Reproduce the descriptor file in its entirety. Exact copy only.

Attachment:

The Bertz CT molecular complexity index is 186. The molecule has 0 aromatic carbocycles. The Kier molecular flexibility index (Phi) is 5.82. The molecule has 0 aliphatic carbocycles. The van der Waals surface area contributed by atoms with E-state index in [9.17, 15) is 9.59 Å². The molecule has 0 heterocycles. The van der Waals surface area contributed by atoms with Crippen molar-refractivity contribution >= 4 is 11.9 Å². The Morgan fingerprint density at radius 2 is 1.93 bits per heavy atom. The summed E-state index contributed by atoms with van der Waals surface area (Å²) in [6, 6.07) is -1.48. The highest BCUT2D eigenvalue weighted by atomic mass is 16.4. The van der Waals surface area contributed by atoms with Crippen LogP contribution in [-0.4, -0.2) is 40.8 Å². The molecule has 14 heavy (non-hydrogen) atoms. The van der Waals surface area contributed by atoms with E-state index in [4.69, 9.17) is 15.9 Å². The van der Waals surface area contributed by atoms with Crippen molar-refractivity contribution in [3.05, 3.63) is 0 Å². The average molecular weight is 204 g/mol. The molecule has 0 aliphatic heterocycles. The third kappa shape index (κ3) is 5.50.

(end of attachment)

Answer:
The Bertz CT molecular complexity index is 186. The molecule has 0 aromatic carbocycles. The Kier molecular flexibility index (Phi) is 5.82. The molecule has 0 aliphatic carbocycles. The van der Waals surface area contributed by atoms with E-state index in [9.17, 15) is 9.59 Å². The molecule has 0 heterocycles. The van der Waals surface area contributed by atoms with Crippen molar-refractivity contribution >= 4 is 11.9 Å². The Morgan fingerprint density at radius 2 is 1.93 bits per heavy atom. The summed E-state index contributed by atoms with van der Waals surface area (Å²) in [6, 6.07) is -1.48. The highest BCUT2D eigenvalue weighted by atomic mass is 16.4. The van der Waals surface area contributed by atoms with Crippen LogP contribution in [-0.4, -0.2) is 40.8 Å². The molecule has 14 heavy (non-hydrogen) atoms. The van der Waals surface area contributed by atoms with E-state index in [4.69, 9.17) is 15.9 Å². The van der Waals surface area contributed by atoms with Crippen molar-refractivity contribution in [3.05, 3.63) is 0 Å². The average molecular weight is 204 g/mol. The molecule has 0 aliphatic heterocycles. The third kappa shape index (κ3) is 5.50.